4. Update Maximum Length: After evaluating whether the subsequence can be extended or needs to be restarted, we next update res to be the maximum of its current value or f. The expression res = max(res, f) ensures that res always contains the length of the longest continuous increasing subsequence found at any point in the scan.

  5. Result: After the iteration completes, the value of res is the final answer and is returned. This represents the longest length of a continuous increasing subsequence in the array nums.

No complex data structures are needed because we only track the length of the subsequences, not the subsequences themselves. The core pattern used here is a single-pass iteration with constant-time checks and updates, leading to an O(n) time complexity, where n is the number of elements in the array.

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Example Walkthrough

Let's take an example array nums to illustrate the solution approach: [2, 6, 4, 7, 8].

  1. Initialization: We start by initializing res and f to 1. This is because the minimum length for an increasing subsequence, by default, is 1 (a single element).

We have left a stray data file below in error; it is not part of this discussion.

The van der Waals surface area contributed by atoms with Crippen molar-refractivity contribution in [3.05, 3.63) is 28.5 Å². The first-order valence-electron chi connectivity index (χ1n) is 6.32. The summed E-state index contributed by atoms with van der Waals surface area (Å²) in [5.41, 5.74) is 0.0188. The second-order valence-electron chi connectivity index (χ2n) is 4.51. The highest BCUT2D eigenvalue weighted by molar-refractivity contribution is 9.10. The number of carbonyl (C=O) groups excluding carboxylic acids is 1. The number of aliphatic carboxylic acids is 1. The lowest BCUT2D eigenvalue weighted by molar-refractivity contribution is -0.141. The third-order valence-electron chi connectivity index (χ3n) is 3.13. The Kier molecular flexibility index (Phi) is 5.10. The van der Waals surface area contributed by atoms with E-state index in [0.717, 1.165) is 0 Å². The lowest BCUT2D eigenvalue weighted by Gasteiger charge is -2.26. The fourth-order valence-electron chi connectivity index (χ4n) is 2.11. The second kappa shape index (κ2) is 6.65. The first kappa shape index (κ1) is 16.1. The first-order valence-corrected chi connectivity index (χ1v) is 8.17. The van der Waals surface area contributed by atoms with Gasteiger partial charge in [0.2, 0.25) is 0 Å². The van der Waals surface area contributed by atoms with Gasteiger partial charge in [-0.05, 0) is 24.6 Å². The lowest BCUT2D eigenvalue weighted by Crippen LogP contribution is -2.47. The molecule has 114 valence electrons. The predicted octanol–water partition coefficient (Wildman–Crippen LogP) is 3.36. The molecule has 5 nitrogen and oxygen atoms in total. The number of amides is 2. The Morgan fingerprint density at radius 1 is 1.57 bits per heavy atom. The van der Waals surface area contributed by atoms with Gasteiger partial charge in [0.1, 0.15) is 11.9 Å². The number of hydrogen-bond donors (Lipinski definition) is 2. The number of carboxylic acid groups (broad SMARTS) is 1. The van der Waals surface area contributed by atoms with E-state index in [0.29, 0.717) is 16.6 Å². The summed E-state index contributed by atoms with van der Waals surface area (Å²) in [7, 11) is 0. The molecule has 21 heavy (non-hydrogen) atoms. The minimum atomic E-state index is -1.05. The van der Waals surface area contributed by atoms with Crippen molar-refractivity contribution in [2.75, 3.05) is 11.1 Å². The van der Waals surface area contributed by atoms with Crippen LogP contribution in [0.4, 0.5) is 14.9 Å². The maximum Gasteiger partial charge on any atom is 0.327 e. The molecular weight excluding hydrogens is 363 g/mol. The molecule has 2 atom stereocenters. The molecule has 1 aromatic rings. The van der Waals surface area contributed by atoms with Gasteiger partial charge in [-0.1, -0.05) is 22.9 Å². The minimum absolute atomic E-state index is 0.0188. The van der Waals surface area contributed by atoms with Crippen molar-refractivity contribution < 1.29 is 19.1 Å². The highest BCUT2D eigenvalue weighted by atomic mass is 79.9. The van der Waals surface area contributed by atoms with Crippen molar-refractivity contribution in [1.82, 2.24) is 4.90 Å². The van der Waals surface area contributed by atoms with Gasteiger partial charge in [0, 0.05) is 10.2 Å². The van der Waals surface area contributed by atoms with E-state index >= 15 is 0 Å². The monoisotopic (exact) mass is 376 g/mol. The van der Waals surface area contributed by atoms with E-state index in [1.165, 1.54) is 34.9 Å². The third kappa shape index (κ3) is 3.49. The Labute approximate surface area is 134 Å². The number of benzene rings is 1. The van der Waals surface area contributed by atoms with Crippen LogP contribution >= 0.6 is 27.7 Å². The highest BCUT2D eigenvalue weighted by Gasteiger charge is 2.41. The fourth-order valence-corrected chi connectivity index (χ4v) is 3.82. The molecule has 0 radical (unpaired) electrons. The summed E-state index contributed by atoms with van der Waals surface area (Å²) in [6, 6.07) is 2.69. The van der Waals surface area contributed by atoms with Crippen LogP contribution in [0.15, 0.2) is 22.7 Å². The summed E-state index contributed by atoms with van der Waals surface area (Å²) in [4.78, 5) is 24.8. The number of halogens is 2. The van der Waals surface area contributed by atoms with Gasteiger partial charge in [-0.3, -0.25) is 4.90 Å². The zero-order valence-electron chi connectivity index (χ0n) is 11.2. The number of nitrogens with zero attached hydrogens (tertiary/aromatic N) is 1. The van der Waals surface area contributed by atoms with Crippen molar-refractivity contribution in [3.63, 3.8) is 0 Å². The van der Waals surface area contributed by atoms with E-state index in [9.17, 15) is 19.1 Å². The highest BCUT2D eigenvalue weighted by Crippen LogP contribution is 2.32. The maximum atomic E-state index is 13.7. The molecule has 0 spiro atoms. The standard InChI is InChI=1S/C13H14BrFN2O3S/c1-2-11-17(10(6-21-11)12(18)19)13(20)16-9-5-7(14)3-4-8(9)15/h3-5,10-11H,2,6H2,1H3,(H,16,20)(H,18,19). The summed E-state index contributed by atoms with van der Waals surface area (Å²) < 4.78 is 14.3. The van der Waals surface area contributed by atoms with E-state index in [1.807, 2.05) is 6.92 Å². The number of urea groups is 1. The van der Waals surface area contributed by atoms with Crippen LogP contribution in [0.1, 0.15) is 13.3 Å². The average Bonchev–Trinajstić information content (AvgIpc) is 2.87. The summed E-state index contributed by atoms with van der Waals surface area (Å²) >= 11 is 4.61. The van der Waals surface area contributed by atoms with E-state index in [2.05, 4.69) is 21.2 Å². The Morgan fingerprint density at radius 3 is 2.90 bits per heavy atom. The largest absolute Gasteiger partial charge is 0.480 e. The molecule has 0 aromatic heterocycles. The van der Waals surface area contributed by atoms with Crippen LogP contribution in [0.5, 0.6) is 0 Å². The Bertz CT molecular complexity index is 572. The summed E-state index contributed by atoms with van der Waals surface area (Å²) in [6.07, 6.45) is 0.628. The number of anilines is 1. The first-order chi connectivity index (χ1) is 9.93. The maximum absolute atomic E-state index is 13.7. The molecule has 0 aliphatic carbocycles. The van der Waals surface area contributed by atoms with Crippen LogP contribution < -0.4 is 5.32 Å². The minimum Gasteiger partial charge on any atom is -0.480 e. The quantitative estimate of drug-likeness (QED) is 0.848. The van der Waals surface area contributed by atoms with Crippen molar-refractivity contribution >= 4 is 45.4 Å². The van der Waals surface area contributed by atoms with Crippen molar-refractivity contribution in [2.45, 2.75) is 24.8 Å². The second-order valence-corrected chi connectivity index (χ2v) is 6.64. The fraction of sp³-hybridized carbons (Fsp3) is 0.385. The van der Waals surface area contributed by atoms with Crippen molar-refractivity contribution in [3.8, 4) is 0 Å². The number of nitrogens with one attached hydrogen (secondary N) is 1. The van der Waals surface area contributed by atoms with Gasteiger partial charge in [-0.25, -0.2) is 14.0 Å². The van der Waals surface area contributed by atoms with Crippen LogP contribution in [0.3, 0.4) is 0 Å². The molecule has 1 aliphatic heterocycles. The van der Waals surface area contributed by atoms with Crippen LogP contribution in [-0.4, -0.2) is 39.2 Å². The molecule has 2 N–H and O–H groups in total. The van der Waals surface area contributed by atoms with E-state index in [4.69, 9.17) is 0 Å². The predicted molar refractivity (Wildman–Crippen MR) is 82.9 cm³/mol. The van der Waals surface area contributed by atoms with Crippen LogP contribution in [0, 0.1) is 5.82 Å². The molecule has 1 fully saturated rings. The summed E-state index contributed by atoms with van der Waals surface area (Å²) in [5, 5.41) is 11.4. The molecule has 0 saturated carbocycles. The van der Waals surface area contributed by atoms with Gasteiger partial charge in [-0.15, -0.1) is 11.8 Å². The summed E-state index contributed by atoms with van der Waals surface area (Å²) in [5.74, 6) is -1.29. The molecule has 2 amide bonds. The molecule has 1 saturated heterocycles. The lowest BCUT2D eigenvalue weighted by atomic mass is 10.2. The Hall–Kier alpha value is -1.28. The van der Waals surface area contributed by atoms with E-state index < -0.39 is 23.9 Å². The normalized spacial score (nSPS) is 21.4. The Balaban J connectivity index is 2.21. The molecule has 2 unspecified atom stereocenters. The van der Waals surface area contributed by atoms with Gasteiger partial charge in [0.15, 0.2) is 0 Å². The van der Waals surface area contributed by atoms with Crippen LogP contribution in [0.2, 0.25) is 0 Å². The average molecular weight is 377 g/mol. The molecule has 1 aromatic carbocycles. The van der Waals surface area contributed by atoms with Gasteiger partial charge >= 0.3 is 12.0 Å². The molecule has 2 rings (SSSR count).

Currently res = 1, f = 1.

  2. Iteration: We start iterating from the second element:

    • At index 1: nums[1] is 6, nums[0] is 2. Since 6 > 2, the subsequence is increasing. We increment f: f = f + 1 => 2.
    • Now, we update res to be the maximum of res and f. Since f is 2 and res is 1, res becomes 2.

    Current status: res = 2, f = 2.

  3. Subsequence Extension:

    • At index 2: nums[2] is 4, nums[1] is 6. Since 4 is not greater than 6, we reset f to 1.
    • res remains unchanged because it is still holding the maximum found so far which is 2.

    Current status: res = 2, f = 1.

  4. Continuing the Iteration:

    • At index 3: nums[3] is 7, nums[2] is 4. Since 7 > 4, we consider this a continuation of an increasing subsequence and increment f: f = 1 + 1 => 2.
    • Update res: It remains 2 since f is not greater than res.

    Current status: res = 2, f = 2.

  5. Final Update:

    • At index 4: nums[4] is 8, nums[3] is 7. The increasing pattern continues; thus, we increment f: f = 2 + 1 => 3.
    • Update res: res becomes 3 because f is now greater than res.

    Current status (final): res = 3, f = 3.

  6. Result: After completing the iteration, we have found that the length of the longest continuous increasing subsequence in nums is 3 ([4, 7, 8]), and we return this value.

This walkthrough has shown that the algorithm successfully identifies and tracks the lengths of increasing subsequences and maintains the length of the longest one found as it progresses through the array. With the time complexity of O(n) and constant space usage, it is an efficient method for solving this problem.

Python Solution

1from typing import List
2
3class Solution:
4    def findLengthOfLCIS(self, nums: List[int]) -> int: